This recipe was originally published July 5, 2015. It has been reviewed and updated with additional information and new photos.
If you know someone who doesn’t like pickles, let them taste these pickles. Granny’s Bread & Butter Pickles are so sweet that it may just convert them into a pickle lover too.
- USDA Complete Guide to Home Canning
- Ball Blue Book Guide to Preserving
- Storing Home Canned Goods – National Center for Home Preservation
- Causes and Possible Solutions for Problems with Canned Foods – National Center for Home Preservation
You May Also Like These Canning Recipes:
- Spiced Apple Jelly Recipe with No Added Pectin
- How to Can Carrots for Food Storage
- Homemade Applesauce for Canning
- Crabapple Jelly with No Added Pectin
- Seasoned Tomato Sauce for Home Canning
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Tina Machael says
I love this recipe
I have a ? I forgot to add the cucumbers to the brine and bring to a boil will it be ok? I have done 3 batches and don’t want to waste them
©Rachel Arsenault says
Tina, I’m thrilled to hear that you’re enjoying the pickle recipe! As for your question, I think your jars should be alright as long as you followed the recipe. However, it’s worth noting that adding cool contents to hot jars can cause thermal shock, which can result in broken jars. To avoid this, the recipe instructs to add the cucumbers to the brine and heat them up before placing them in the jars. If you plan to can more pickles in the future, I recommend following the recipe as closely as possible to ensure the best results. Happy pickling!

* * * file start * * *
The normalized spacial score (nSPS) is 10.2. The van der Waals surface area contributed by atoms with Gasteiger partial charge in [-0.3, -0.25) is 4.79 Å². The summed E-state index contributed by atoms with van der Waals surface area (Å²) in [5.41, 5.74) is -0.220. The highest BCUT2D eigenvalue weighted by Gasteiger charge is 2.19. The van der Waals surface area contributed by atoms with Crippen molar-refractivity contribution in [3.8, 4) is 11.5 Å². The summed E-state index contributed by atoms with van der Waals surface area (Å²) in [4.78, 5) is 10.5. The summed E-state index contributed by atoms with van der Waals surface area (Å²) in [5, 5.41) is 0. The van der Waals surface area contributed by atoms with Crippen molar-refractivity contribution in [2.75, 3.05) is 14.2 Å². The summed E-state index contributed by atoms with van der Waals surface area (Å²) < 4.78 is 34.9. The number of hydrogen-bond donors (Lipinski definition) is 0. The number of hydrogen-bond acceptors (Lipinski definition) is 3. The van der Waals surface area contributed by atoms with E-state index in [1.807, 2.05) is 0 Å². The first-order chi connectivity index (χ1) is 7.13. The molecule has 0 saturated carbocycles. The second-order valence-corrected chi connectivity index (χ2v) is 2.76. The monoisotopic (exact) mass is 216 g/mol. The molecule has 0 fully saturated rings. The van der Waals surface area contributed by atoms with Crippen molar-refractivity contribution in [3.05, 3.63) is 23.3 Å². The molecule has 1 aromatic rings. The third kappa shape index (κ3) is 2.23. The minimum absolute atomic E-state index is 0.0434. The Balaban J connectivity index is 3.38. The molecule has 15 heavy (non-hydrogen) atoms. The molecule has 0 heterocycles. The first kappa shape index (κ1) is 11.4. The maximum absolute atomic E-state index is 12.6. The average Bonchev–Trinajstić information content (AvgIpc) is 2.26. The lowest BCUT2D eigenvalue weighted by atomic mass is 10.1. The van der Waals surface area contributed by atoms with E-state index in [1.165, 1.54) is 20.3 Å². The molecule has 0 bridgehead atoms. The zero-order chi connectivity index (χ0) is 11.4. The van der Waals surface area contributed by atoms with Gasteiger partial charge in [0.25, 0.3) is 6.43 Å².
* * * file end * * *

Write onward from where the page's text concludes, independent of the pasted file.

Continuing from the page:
Lucy Munro says
Was looking for a recipe like my mom used to make and I Found it! Delicious!
Karen Rolfes says
I was wondering when you make the bread and butter pickles do you just leave the peppercorn whole. Or do you crush them.
©Rachel Arsenault says
Karen, Yes, leave the peppercorn whole.
Are these able to be made as refrigerator pickles?
©Rachel Arsenault says
Tammy, Sure, you can use this recipe for refrigerator pickles. However, since the jars are not heat processed after filling, I suggest boiling them first for 10 minutes to help kill microorganisms that may be present. You can learn more in this article on How to Make Refrigerator Pickles.
Barbara B says
I’m in the process of using this recipe – jars are in the water bath boiling away. I made a half batch using exactly one half of the ingredients listed. I used half pint jars because I want to share them with others and not overwhelm anyone with a large amount. It made five half-pints. But I needed a bit more than one cup of brine in addition to the recipe to cover the cukes. I will put the ‘dry’ jar that I didn’t process in the refrigerator for a couple days and hope that boiling them in the brine gives them a good flavor. And one jar the brine didn’t completely cover the cukes, but I hope that will do the trick. I will wait to see if all lids pop down. I’m looking forward to trying these in four to five weeks. My first attempt at bread and butter after many years of dill pickles. After a five minute rest in the canner, they all popped immediately when I removed them. I live at 5200 feet.
Kimra WAGGING TAILS FARM Kiddwiggins says
How many jars does this make?
Kimra WAGGING TAILS FARM Kiddwiggins says
Never mind about the jars I found where you mentioned them. I have lots of pickles, have you ever double recipe?
©Rachel Arsenault says
Kimra, The recipe makes about 5 pints depending on the size of your pieces. Yes, you can double this recipe. If you click “Print” in the recipe card, it will open up in a new window. Change the serving from 80 to 160, and it will calculate the amount of ingredients for you.
I Am concerned about making these pickles with the water softer I have treating my well water. I do have access to the water prior to the softner. Should I use that even with the high iron content?
©Rachel Arsenault says
Shelkey, I don’t know how a water softener works, but the general consensus is that if it is safe to drink, it is safe to can with it. I do know that soft water is recommended for pickling. Hard water can interfere with curing and cause discolored pickles, particularly if it is high in iron. You may want to get in touch with the manufacturer of your water softener to find out if the treated water will affect your pickles.